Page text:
By Mark E. Hardgrove, Ph.D. © 2010

James 5:13-18


13 Is anyone among you suffering?  Let him pray. Is anyone cheerful? Let him sing psalms. 14 Is anyone among you sick? Let him call for the elders of the church, and let them pray over him, anointing him with oil in the name of the Lord. 15 And the prayer of faith will save the sick, and the Lord will raise him up. And if he has committed sins, he will be forgiven. 16 Confess your trespasses to one another, and pray for one another, that you may be healed. The effective, fervent prayer of a righteous man avails much. 17 Elijah was a man with a nature like ours, and he prayed earnestly that it would not rain; and it did not rain on the land for three years and six months. 18 And he prayed again, and the heaven gave rain, and the earth produced its fruit.



          Thanksgiving Day is this week.  Did you know that America was the first nation in the world to set aside a day of the year to give thanks to God for our blessings.  I know that we’ve been in a recession and unemployment is up, and housing sales are down, and all that, but we still have a lot to be thankful for.  I think that too often we overlook the little things, the daily blessings in our life that we take for granted and fail to thank God for.

          For example, how many of you rode to church in a nice warm vehicle of some sort today?  Most of us do this every day and we don’t think about the fact that there places in the world (even here in the United States) where people walk miles to get somewhere. 

          When I was a boy in the early 1970’s the only vehicle we had was a white 1970 Ford F-150 pickup truck.  It had a vinyl bench seat.   Imagine what that was like on those curvy West Virginia roads.  We learned to buckle up just to keep from sliding back and forth across the seat and banging into the door or the driver. 

          Sometimes I had to ride in the open back of the pickup truck on long trips.  We didn’t know anything about safety back then.  The only seat we had was a tire, and we were glad to have it.  If we complained my mom would say, “You are lucky to have a tire.  Children in China don’t have tires to sit on.”  Everything was compared to children in China.  I wondered what the Chinese parents told their children.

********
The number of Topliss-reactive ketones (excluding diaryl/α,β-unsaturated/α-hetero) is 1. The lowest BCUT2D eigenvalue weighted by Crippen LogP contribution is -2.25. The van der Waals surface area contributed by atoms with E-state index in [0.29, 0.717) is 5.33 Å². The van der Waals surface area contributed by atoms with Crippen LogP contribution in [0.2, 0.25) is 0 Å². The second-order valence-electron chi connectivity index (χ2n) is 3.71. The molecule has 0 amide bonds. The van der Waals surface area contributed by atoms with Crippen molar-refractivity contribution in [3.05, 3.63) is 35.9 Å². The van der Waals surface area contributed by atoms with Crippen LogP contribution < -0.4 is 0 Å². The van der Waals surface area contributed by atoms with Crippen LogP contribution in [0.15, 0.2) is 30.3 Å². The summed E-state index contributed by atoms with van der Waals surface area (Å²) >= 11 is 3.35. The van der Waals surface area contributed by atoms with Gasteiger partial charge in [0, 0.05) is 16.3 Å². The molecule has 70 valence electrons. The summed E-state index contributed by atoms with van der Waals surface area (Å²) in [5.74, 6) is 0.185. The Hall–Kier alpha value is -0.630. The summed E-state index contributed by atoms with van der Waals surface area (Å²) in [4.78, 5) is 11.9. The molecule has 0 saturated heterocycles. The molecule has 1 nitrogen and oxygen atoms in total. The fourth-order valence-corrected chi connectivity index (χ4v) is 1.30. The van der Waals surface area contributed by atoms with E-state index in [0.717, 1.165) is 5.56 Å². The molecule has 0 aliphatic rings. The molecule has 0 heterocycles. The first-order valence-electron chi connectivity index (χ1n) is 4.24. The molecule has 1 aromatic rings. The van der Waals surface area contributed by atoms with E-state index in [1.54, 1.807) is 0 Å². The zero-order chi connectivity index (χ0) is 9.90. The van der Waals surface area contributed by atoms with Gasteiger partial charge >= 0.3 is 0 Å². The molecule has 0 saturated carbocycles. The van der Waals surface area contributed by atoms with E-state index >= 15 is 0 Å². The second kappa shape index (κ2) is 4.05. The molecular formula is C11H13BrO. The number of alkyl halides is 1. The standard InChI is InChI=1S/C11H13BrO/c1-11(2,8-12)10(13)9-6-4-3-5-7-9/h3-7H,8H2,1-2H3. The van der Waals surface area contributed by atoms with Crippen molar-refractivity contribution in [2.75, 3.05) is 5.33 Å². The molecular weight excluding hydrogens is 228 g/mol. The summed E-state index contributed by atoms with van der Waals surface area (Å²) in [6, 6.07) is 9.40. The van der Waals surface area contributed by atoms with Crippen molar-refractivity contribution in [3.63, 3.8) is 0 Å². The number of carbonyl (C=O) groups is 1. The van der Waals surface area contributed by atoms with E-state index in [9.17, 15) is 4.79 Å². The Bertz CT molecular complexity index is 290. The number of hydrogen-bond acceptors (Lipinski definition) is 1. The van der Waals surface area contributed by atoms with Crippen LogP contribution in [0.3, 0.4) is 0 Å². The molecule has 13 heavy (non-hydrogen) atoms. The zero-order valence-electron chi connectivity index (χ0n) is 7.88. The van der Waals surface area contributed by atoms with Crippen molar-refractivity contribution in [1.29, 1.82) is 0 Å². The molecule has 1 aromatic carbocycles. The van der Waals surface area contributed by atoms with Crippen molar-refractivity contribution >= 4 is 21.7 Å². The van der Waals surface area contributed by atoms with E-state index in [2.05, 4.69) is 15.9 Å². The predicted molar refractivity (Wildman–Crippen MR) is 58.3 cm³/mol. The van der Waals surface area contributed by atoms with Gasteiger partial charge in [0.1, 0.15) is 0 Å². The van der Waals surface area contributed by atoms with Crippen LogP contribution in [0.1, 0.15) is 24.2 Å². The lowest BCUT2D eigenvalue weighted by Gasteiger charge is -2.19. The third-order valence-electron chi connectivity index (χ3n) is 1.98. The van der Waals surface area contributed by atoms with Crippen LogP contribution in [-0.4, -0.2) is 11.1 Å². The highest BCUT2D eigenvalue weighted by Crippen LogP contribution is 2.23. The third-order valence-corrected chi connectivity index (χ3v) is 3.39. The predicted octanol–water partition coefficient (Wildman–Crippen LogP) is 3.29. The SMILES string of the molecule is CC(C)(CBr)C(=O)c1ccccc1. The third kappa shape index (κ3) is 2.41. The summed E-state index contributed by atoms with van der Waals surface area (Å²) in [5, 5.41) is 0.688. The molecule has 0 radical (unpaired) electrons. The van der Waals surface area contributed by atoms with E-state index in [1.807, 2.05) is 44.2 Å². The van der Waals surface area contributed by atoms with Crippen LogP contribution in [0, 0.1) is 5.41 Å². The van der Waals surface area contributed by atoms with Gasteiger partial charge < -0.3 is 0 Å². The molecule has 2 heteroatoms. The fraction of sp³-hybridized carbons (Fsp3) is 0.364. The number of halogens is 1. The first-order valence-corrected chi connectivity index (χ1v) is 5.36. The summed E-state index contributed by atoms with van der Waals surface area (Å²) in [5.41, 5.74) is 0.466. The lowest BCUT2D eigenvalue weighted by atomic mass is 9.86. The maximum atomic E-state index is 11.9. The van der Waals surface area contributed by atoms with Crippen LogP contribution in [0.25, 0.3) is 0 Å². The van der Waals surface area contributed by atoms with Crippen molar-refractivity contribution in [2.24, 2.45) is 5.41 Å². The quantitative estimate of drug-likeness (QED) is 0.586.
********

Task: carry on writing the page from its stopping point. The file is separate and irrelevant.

My dad would pump the brakes for no apparent reason.  Each kid would end up smacking against the cab of the truck.  I think he was just doing it to make sure that we were all still there.  He counted the number thumps against the window and said, “Yep, they’re all there.”  It would get cold on the back of that truck.  Sometimes we’d open of the little window between the bed of the truck and the cab and poke our head in.  “Man it’s warm up here.  You can’t even feel the rain.”  As someone who rode in the back of a pickup truck in the dead of winter, so cold that I couldn’t feel my hands or feet, I can tell you that every morning I go out to my Kia Sorento with the leather heated seats, navigation system, and surround-sound stereo, I thank God.

          I’m just saying that too often we overlook the little things, or perhaps we should say we fail to appreciate the daily blessings that we become so familiar with until we no longer recognize or thank God for them.  In our text there is one theme that is repeated seven times in verses 13 through 18—prayer.  Prayer is something that we can and should engage in every day, but how often do express thanksgiving for the fact that we are given the honor of boldly approaching and conversing with an all-powerful God any day, anytime, anywhere, and we can do this with the knowledge that God is listening? 

          I want us all to consider how thankful we should be for the awesome privilege we have of praying to God knowing that He hears and answers prayer.   Look at the text with me today. 


          Notice the repetition of the words “pray” and “prayer”.  James tell us to pray when we are suffering, pray when we are sick, pray for forgiveness of sins, and pray for one another.  How many of you have gone through a time of suffering, when no one else could do anything, when it looked like there were no answers, when it seemed like everything was about to fall to pieces and you didn’t have the answers, but somehow something down deep inside of you said, “Pray”? 

           You didn’t have the money for the bills, you didn’t have the answer for the situation in your marriage, you didn’t know what to do about your children, you were lonely and you were suffering, crying in the midnight hour, your heart breaking within you, your hope almost gone, but them something inside you said, “Pray”!